Couples living together have more health problems than married people. Because there is less commitment in the relationship, couples put up with behaviour which wives and husbands would discourage. This particularly involves smoking, alcohol and substance abuse. Couples living together are also much more likely to suffer from depression than married people.
A woman living in a relationship is more likely to be abused than a wife. One US study found that cohabitation was the strongest predictor of abuse, ahead of race, age, education or housing conditions.
Like most societies, marriage has had a special status in Britain, in society and in law. Marriage developed as a way to provide stability for families and for all of society. Marriage is a declaration of commitment which has public as well as private consequences. It is an institution which offers benefits not only to the couples themselves but to society as a whole.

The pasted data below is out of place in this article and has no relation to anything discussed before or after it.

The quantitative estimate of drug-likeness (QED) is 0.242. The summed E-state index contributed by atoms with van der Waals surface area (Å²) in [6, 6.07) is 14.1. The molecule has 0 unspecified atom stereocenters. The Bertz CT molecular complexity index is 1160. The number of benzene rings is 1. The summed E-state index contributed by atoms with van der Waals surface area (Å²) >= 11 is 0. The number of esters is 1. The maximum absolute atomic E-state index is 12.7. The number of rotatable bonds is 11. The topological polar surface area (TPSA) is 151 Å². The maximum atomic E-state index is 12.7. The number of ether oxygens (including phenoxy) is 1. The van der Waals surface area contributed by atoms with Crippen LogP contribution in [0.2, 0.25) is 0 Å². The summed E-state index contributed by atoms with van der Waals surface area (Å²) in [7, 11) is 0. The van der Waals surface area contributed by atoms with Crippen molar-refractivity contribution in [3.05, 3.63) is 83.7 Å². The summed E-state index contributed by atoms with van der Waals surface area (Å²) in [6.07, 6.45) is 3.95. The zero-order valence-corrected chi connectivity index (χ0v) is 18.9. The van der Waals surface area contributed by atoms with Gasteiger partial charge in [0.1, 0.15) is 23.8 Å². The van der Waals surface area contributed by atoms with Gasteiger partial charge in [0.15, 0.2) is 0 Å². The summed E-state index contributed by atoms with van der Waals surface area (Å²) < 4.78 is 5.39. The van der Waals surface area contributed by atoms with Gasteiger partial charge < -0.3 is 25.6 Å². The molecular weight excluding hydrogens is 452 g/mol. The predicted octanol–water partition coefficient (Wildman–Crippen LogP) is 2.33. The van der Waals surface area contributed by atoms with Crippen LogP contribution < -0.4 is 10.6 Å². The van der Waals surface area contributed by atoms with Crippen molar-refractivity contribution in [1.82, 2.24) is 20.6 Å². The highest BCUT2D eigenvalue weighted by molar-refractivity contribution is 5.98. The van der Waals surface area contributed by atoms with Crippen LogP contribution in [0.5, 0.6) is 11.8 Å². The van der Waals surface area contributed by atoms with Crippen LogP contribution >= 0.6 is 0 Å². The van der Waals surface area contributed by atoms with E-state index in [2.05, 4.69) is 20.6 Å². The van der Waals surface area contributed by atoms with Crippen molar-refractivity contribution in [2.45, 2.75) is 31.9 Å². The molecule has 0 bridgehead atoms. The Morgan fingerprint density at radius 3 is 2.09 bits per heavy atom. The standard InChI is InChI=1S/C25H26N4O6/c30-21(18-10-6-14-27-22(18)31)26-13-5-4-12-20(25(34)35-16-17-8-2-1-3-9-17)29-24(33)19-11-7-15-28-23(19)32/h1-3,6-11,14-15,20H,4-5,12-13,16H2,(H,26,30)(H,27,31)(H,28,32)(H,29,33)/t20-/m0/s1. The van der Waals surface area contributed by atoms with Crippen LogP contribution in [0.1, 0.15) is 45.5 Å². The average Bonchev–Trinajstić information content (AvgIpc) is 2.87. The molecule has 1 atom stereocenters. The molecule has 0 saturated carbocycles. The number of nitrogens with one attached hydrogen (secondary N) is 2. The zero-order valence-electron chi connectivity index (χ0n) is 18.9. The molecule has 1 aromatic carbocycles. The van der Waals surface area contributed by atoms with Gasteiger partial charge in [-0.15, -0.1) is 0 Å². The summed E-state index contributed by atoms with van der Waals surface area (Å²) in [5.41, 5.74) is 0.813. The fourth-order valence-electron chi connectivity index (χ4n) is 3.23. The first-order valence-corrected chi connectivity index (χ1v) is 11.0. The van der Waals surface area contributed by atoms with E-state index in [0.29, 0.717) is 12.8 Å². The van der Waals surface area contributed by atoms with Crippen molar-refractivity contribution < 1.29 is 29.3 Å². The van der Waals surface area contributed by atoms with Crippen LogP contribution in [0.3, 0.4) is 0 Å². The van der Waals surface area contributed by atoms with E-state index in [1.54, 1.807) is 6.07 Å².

The commitment to an emotional and sexual relationship, to take care of each other, to stick with each other through life's ups and downs builds trust; it encourages spouses to make sacrifices for the good of the family.
Traditionally, British government and society have supported the institution of marriage by giving it certain privileges and responsibilities, and by enforcing consequences for breaking marriage vows.
The increase in divorce, and the rise in cohabitation has led to muddled thinking on the question of marriage. Jack Straw, when he was Home Secretary, opined "the most important thing is the quality of the relationship, not the institution in itself".
Morgan says that in law, and in public debate the distinction between marriage and cohabitation has become rather fuzzy. If marriage benefits society, then we need to emphasize how it differs from cohabitation. Rather than allowing the status of marriage to be undermined, we should look for ways to strengthen it.
Social Action is a Melbourne magazine of social affairs and commentary.